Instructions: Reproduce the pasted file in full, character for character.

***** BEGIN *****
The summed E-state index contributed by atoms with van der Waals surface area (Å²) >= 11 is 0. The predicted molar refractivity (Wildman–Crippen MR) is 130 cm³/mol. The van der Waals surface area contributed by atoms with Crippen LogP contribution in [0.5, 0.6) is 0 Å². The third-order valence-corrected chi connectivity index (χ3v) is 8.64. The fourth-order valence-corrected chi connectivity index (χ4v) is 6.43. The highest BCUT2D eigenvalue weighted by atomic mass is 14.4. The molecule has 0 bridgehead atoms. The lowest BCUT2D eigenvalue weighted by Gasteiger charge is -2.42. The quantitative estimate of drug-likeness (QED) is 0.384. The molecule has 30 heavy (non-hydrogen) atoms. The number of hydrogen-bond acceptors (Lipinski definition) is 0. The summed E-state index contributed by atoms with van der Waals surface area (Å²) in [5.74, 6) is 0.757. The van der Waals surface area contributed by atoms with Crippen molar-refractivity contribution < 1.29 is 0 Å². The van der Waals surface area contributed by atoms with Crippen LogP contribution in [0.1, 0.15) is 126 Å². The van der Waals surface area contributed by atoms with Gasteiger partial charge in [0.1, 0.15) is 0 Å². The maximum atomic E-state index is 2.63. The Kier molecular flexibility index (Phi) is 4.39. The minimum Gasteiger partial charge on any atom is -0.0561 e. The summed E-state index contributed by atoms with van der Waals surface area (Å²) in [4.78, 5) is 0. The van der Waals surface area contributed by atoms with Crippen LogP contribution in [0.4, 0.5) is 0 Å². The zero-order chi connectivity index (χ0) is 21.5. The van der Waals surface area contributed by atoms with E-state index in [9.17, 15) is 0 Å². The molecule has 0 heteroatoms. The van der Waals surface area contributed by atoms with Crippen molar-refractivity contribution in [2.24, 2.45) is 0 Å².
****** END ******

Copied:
The summed E-state index contributed by atoms with van der Waals surface area (Å²) >= 11 is 0. The predicted molar refractivity (Wildman–Crippen MR) is 130 cm³/mol. The van der Waals surface area contributed by atoms with Crippen LogP contribution in [0.5, 0.6) is 0 Å². The third-order valence-corrected chi connectivity index (χ3v) is 8.64. The fourth-order valence-corrected chi connectivity index (χ4v) is 6.43. The highest BCUT2D eigenvalue weighted by atomic mass is 14.4. The molecule has 0 bridgehead atoms. The lowest BCUT2D eigenvalue weighted by Gasteiger charge is -2.42. The quantitative estimate of drug-likeness (QED) is 0.384. The molecule has 30 heavy (non-hydrogen) atoms. The number of hydrogen-bond acceptors (Lipinski definition) is 0. The summed E-state index contributed by atoms with van der Waals surface area (Å²) in [5.74, 6) is 0.757. The van der Waals surface area contributed by atoms with Crippen molar-refractivity contribution < 1.29 is 0 Å². The van der Waals surface area contributed by atoms with Crippen LogP contribution in [0.1, 0.15) is 126 Å². The van der Waals surface area contributed by atoms with Gasteiger partial charge in [0.1, 0.15) is 0 Å². The maximum atomic E-state index is 2.63. The Kier molecular flexibility index (Phi) is 4.39. The minimum Gasteiger partial charge on any atom is -0.0561 e. The summed E-state index contributed by atoms with van der Waals surface area (Å²) in [4.78, 5) is 0. The van der Waals surface area contributed by atoms with Crippen LogP contribution in [0.4, 0.5) is 0 Å². The zero-order chi connectivity index (χ0) is 21.5. The van der Waals surface area contributed by atoms with E-state index in [9.17, 15) is 0 Å². The molecule has 0 heteroatoms. The van der Waals surface area contributed by atoms with Crippen molar-refractivity contribution in [2.24, 2.45) is 0 Å².